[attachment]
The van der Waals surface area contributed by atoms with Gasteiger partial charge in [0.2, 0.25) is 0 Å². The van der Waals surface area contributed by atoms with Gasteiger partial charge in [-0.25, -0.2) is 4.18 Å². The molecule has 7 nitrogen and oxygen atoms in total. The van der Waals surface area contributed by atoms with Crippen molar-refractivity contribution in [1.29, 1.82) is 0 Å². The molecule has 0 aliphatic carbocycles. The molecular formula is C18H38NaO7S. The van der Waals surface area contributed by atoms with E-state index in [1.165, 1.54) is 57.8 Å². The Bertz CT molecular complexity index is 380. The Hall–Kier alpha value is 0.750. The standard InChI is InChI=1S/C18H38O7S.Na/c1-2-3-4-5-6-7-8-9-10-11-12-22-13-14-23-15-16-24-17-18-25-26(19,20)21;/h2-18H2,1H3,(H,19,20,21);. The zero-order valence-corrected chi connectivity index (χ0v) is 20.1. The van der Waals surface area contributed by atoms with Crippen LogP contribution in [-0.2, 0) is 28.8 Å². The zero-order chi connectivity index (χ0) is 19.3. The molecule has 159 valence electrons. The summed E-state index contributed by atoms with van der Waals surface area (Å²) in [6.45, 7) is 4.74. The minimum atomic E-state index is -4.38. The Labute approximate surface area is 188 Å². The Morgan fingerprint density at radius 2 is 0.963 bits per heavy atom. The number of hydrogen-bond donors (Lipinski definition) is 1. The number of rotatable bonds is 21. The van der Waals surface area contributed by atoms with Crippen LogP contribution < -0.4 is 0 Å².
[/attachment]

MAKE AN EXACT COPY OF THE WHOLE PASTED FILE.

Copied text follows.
The van der Waals surface area contributed by atoms with Gasteiger partial charge in [0.2, 0.25) is 0 Å². The van der Waals surface area contributed by atoms with Gasteiger partial charge in [-0.25, -0.2) is 4.18 Å². The molecule has 7 nitrogen and oxygen atoms in total. The van der Waals surface area contributed by atoms with Crippen molar-refractivity contribution in [1.29, 1.82) is 0 Å². The molecule has 0 aliphatic carbocycles. The molecular formula is C18H38NaO7S. The van der Waals surface area contributed by atoms with E-state index in [1.165, 1.54) is 57.8 Å². The Bertz CT molecular complexity index is 380. The Hall–Kier alpha value is 0.750. The standard InChI is InChI=1S/C18H38O7S.Na/c1-2-3-4-5-6-7-8-9-10-11-12-22-13-14-23-15-16-24-17-18-25-26(19,20)21;/h2-18H2,1H3,(H,19,20,21);. The zero-order valence-corrected chi connectivity index (χ0v) is 20.1. The van der Waals surface area contributed by atoms with Crippen LogP contribution in [-0.2, 0) is 28.8 Å². The zero-order chi connectivity index (χ0) is 19.3. The molecule has 159 valence electrons. The summed E-state index contributed by atoms with van der Waals surface area (Å²) in [6.45, 7) is 4.74. The minimum atomic E-state index is -4.38. The Labute approximate surface area is 188 Å². The Morgan fingerprint density at radius 2 is 0.963 bits per heavy atom. The number of hydrogen-bond donors (Lipinski definition) is 1. The number of rotatable bonds is 21. The van der Waals surface area contributed by atoms with Crippen LogP contribution < -0.4 is 0 Å².